It’s no secret that much of the Wealth Management industry is still reliant on Legacy Tech. High cost of ownership, declining books and low margins are both a cause and symptom of this long tail of legacy. The lack of flexibility of these systems have resulted in considerable challenges to keep up with both regulator and customer demands. Many of the larger technology providers have delivered, or are in the process of delivering new technology solutions that benefit from Open Architecture, including modular services, which are often highly configurable. We are now seeing delivery of AI into these technologies. With so much out there, why do we still see the amount of legacy tech throughout the industry? It may seem obvious that consolidation through migration to modern platforms is the obvious answer. However, platform migrations are notoriously costly, high risk and prone to delay and stretch transformation budgets and roadmaps in challenging market conditions.

Looking to the future

In October, at our Wealth Ops Live Event, David Simpson (Head of EMEA at GBST) talked about how Wealth firms are using new technologies to evolve their IT estate rather than try and dismantle everything and start again. Re-architecture is required to embrace the new technologies with a common data set and David translated this to likening re-architecture to the iPhone use of Apps via the App Store.

“But what we are really talking about is breaking down these old big legacy solutions, rewiring and re architecting that ecosystem in a more effective way to be able to put together the pieces you really need rather than the pieces that you don’t. And then you can replace conceptually the pieces that aren’t working so well with something more efficient and continue to iterate your operating model.” David Simpson GSBT

The ability for a single firm to create integrated solutions certainly exists now, even if many have not chosen to go down that path yet. Moving forward, the expectations from the customer are for seamless end to end journeys. This inevitably requires inter-operability not just within wealth management firms, but also between them. At Wealth Ops Live, Steve Roberts (Change and Transformation Director at Diligenta) talked about the need for seamless and integrated journeys.

“It’s all about the interoperability and getting the right solutions that work to give you the customer outcome be that direct or advised.” Steve Roberts TCS

So how can firms manage this evolution without the dreaded multi-year migration project that ends up costing double (or triple) the initial budget? It feels like a number of firms are still kicking the can down the road by tinkering at the edges and putting sticking plasters over problems that need wider attention. It’s true that the type of change required for many will take some longer term thinking, but that no reason why they can’t start extracting benefits in the nearer term. Ultimately the types of technology we’re talking about here should allow for incremental change. Taking advantage of modular technologies that can be configured rather than built as bespoke should mean that firms don’t always need to go for an all or nothing migration.  An iterative and incremental approach is often the best method of achieving the desired end state and is key to sustainable solutions.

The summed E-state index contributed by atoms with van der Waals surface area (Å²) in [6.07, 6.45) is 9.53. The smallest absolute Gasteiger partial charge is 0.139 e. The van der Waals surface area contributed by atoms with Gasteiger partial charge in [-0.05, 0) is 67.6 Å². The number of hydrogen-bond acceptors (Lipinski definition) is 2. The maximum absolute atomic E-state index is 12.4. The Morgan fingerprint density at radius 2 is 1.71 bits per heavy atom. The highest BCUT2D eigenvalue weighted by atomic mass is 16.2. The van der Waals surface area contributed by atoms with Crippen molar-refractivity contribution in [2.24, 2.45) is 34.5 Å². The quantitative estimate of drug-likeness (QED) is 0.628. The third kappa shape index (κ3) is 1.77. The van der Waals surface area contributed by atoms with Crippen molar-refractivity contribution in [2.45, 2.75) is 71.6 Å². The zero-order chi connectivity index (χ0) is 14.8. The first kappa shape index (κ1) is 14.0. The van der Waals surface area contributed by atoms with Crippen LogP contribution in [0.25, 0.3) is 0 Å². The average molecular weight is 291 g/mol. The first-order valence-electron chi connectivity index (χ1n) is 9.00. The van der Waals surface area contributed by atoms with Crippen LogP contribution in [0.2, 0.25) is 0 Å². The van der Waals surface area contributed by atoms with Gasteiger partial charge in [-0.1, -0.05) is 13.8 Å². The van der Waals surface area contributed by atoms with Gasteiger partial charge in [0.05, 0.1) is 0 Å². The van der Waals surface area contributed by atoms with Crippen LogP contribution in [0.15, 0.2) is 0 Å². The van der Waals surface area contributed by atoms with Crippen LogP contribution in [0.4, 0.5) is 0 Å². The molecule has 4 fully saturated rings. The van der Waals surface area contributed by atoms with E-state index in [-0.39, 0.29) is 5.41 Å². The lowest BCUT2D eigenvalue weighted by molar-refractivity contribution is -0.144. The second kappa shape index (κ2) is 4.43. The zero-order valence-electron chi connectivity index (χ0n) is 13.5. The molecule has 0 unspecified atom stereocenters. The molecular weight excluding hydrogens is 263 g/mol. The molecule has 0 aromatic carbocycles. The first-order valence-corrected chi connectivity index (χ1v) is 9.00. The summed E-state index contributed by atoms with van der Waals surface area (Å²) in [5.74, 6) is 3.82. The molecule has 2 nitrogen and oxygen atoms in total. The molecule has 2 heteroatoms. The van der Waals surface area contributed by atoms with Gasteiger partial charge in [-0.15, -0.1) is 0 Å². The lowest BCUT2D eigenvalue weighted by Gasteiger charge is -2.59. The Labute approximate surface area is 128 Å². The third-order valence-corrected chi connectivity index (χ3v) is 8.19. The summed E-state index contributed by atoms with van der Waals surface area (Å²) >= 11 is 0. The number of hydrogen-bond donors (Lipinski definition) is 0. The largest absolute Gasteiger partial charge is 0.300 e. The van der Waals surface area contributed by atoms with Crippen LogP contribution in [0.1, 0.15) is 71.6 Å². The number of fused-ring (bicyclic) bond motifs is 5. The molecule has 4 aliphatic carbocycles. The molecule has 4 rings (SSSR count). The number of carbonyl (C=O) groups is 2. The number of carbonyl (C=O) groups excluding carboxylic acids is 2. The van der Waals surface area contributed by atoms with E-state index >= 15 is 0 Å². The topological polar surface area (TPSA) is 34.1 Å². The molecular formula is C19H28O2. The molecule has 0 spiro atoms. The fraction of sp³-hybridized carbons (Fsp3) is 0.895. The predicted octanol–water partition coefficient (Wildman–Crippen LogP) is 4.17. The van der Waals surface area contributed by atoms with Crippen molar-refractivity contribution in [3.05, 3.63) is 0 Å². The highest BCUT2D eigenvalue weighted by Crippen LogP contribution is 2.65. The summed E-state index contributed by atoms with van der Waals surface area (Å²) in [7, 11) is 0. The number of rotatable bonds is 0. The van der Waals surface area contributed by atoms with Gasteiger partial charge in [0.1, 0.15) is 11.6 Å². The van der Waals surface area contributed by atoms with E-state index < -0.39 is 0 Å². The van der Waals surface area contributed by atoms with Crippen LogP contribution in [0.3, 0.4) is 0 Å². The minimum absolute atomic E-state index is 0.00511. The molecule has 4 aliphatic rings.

Looking at the short term

With strategic transformation being the long game, there are options and actions that can be taken now:

  • Providers challenges are not unique and sharing issues and working with tech providers to identify solutions
  • Driving efficiencies in processes and compliance through use of APIs, AI, automation and robotics. Freeing up valuable resources can allow a refocus on efforts on parts of the customer journey requiring human skills including empathy
  • Understanding processes, customer journeys and control environment through mapping to identify optimisation opportunities. These will range from tactical to strategic solutions but with many providers still unaware of their process failings, is an essential interim step
  • Stopping customising solutions will contain further exacerbating the legacy problem and capitalise on implementation on iterative enhancements

There is no silver bullet to turning around legacy tech challenges. Doing nothing is not an option given increasing customer expectations and caution should be taken not to make the situation worse.

“Lots of people have been doing nothing for years, but it really is no longer tenable because the rate of demand in this space and the rate of pace in which it’s moving is phenomenal and people will have to take that step or just won’t be in the game.” David Simpson GBST

Get in touch with us to see how we can help address your Legacy Tech issues at

Emma Norris

Head of Portfolio